You simply believe God and take him at his word. He lists a bunch of good stuff in 5 which we receive by faith, even undoing what Adam brought. So much is this true, so great is our salvation, so sure our justification, that it might be concluded that we can do whatever we want now that we are saved and still be good with God. Hence the beginning of chapter 6...based on everything that has come before it.

The assumption in 6 is that a Christian will not continue in sin because the Christian has been baptized into Christ's body, been put to death with Christ, put in the grave with Christ and has raised again unto new life. He uses the example of two seeds being planted into the ground together. We are challenged to believe this just like Abraham believed God could still produce seed when his body was now dead at 99 years old. He believed God even though it was hard to believe, in fact, it was contrary to his experience. "He stumbled not at the promises of God, but was strong in faith, giving glory to God." So should we be, in chapter 6 and believe that God says our flesh is dead and, as a result, we are free from sin.

He finishes out 6 without a shadow of a doubt that the old man is dead, saying three times that we are free from sin. Then he moves into 7 with a statement followed by an analogy. He says, if you are dead (like we are in Romans 6) then we are free from the law. Just like a woman who is married to a mean old man wanted to be free from him but could not break the law. Her old man had to die for her to be free to marry the new man. Notice the law did not die, the old man did. Hence, the old man is dead and we are free from him completely (as the law ends at the grave).

This continues perfectly in past tense language, bringing in the law as an example, using himself before Christ. This goes down to verse 14. Here he switches language to draw a point. What happens when a person tries to please God by the law? This whole argument is about a religious person under the law trying to live up to it, the harder you try the worse it gets, the more guilt you feel for failing. After verse 14 he uses himself in past tense language as if he were still a religious person trying to live up to it, wanting to be free from the power of the flesh (which was put to death in chapter 6).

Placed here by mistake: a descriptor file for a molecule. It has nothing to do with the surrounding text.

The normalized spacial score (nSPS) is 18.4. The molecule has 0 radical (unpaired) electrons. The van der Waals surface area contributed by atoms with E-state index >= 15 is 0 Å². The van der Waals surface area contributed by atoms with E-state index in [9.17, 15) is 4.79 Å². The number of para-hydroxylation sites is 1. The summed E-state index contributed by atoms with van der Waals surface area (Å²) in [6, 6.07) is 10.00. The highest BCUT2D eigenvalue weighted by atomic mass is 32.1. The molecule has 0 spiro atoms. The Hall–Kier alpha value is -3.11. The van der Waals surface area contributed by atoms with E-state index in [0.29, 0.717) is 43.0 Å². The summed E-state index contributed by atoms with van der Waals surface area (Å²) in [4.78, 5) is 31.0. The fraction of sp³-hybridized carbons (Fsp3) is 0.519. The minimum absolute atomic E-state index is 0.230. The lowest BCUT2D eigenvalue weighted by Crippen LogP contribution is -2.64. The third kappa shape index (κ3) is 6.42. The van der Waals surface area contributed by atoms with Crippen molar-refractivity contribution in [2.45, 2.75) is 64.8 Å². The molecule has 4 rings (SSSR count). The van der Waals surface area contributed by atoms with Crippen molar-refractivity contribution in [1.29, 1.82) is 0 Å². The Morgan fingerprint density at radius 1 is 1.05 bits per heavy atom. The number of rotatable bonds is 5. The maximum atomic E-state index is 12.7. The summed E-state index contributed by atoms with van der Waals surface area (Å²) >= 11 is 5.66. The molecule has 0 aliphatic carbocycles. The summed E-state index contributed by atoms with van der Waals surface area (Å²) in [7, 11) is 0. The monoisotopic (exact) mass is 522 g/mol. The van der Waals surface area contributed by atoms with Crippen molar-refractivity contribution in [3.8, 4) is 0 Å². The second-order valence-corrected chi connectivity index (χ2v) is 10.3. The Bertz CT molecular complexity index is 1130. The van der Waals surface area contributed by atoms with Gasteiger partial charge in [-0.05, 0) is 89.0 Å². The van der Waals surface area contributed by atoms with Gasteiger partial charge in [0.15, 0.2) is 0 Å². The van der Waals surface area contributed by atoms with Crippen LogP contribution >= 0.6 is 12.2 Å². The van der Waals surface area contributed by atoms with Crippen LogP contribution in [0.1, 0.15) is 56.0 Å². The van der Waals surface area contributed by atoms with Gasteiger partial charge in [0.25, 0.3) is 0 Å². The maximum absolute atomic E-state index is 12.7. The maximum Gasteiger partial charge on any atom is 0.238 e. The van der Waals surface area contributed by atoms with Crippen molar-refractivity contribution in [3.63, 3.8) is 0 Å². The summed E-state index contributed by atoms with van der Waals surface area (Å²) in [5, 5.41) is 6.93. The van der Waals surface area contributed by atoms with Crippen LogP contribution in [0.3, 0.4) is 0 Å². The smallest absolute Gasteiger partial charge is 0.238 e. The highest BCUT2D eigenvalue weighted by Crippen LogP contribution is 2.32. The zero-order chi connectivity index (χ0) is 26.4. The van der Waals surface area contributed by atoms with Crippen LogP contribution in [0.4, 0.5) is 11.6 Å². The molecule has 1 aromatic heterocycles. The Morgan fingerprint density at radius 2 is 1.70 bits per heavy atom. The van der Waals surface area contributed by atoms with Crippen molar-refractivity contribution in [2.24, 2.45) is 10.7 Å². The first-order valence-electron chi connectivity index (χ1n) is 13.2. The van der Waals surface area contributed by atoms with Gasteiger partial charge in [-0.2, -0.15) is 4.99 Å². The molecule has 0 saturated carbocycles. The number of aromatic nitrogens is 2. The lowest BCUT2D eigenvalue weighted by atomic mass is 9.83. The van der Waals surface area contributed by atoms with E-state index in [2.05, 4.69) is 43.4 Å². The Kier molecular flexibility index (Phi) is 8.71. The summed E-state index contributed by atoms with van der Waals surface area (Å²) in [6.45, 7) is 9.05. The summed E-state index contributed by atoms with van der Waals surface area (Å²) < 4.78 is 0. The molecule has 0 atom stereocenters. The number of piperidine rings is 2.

Why would he do this? Because he was the poster child of good religious guy. This is not Paul currently, this is Paul using past tense language to describe the futility of trying to please God through good works.

In verse 24 and 25, he asks the question, "who shall deliver me from the BODY of this death?" he recognizes the problem is the body...the flesh...that thing which was put to death in chapter 6. He answers it... "I thank God through Jesus Christ our Lord." He did it, the fight is over.

To confirm this interpretation, he continues into chapter 8 with this statement, which would seem strange if Paul, was still in the condition described in chapter 7. He says:

Romans 8:1-8 There is therefore now no condemnation to them which are in Christ Jesus, who walk not after the flesh, but after the Spirit. For the law of the Spirit of life in Christ Jesus hath made me free from the law of sin and death. For what the law could not do, in that it was weak through the flesh, God sending his own Son in the likeness of sinful flesh, and for sin, condemned sin in the flesh: That the righteousness of the law might be fulfilled in us, who walk not after the flesh, but after the Spirit. For they that are after the flesh do mind the things of the flesh; but they that are after the Spirit the things of the Spirit. For to be carnally minded is death; but to be spiritually minded is life and peace. Because the carnal mind is enmity against God: for it is not subject to the law of God, neither indeed can be. So then they that are in the flesh cannot please God.

They that are in the flesh cannot please God! That's the problem with the guy in chapter 7, he was still in the flesh..so he could not please God. But 6, most of 7, and 8 all say that the Christian is not in the flesh.

Now, think about this. If Paul existed, as a Christian, in chapter 7, then he said he could not EVER control himself. In fact, every time he tried to, he failed. He just could not do the right thing! He knew what the right thing was, but he just couldn't do it...ALL THE TIME! "For that which I do I allow not: for what I would, that do I not; but what I hate, that do I." Really? Are you that way? Can you never do the right thing?

That is not the prison on death row saying that, that is the Apostle to the gentiles. the writer of most of the books of the NT, the great Paul.

All through the book of Romans he uses the same thought continually. It would be very strange to say that he suddenly switches and contradicts himself for about 10 verses and then goes right back to his original argument. A better thought would be that he simply used language to prove his point that a man outside of Christ who is trying to live up to a law to earn his salvation cannot do it. It is only through Christ that he has hope of pleasing God.